Council. The Earl of Northampton, who from his age, his rank, his reputation, his abilities, and especially from his influence with Rochester (an influence natural enough in itself and greatly increased by Rochester's interest in his niece-for that unhappy business was already on foot) was now become one of the most powerful men in the kingdom, is known to have been strongly against it. Sir Julius Cæsar, who (now that Salisbury was gone) was the greatest official authority in matters of the Exchequer, appears (if he was really the author of the dialogue on the Great Contract) to have countenanced the opinion that the powers which the King possessed were sufficient, without the help of Parliament, to deliver him from his embarrassments.1 Rochester cannot be supposed to have had many ideas of his own on so difficult a subject. The King had ideas enough; but with a Council so constituted he had very imperfect opportunities of knowing the truth, and with so fresh a recollection of recent disappointments and disgusts, would naturally incline to the opinion of those who promised to set his affairs straight without risking an appeal to that troublesome assembly. In such circumstances one cannot wonder that he resolved not to try a Parliament, or at least put off the resolution to try one, till all other means of rectifying his estate should be put in force. It happened that his case could ill bear any such delay. Delay itself was bad; and perhaps the manner in which the interval was employed made it still worse. But so it was to be. The consideration of a Parliament was suspended for the present. The appointment of a Secretary of State was postponed. The Treasurership was put in commission. The Council was set hard at work to find all possible means of abating the expenditure and improving the revenue: Northampton taking the lead in Council, and Bacon being one of the most active of the sub-commissioners appointed to assist.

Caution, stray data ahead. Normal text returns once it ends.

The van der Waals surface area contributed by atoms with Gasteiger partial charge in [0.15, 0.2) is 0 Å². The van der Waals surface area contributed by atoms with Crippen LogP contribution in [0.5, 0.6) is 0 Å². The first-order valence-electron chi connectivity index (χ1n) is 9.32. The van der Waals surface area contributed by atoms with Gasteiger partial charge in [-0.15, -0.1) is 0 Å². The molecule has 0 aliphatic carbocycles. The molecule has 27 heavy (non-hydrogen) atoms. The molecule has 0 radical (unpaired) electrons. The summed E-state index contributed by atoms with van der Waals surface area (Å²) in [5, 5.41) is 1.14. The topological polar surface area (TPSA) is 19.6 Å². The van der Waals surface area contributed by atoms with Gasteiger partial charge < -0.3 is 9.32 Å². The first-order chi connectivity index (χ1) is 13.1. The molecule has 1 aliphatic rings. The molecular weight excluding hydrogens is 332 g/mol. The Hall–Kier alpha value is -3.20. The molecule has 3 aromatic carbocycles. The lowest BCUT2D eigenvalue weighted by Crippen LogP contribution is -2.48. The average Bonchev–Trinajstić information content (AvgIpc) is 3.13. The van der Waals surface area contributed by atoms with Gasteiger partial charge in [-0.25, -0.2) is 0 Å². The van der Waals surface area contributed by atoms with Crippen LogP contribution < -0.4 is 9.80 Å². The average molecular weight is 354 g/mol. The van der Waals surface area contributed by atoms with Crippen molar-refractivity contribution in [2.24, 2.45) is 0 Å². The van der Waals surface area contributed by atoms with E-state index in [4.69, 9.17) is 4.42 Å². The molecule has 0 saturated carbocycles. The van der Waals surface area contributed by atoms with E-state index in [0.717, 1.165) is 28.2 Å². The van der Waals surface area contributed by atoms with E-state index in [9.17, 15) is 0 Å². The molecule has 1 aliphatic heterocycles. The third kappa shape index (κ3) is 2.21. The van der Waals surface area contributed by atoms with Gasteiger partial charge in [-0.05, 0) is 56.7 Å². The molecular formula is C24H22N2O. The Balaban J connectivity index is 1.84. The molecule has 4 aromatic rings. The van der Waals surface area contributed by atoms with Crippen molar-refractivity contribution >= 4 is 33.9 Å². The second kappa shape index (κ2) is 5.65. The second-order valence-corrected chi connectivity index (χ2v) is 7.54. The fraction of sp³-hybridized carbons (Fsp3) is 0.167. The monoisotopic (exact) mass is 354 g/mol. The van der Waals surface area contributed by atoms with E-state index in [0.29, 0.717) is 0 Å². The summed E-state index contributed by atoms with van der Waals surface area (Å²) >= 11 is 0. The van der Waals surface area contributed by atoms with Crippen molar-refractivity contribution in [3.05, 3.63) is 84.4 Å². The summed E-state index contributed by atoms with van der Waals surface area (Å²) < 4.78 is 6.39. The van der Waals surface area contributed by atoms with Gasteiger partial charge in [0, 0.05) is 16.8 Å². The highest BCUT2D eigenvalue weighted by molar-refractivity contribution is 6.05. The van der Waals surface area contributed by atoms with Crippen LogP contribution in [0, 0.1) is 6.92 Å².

His letters however had not been altogether thrown away. Though the King did not make him a Councillor, he encouraged him to offer counsel upon the most important affairs of state; listened to him ; and was I think generally disposed to act (I say disposed to act, for between the disposition to do a thing and the doing of it there was in his case a great gap) upon his suggestions. So that from the mo
ment of Salisbury's death Bacon became a much more important person.
Among the places left vacant, one was the Mastership of the
1 "You have answered now all my doubts touching the Kings means of present supply and yearly support without the further help of his Parliament." Parl. Debates, 1610, p. 172.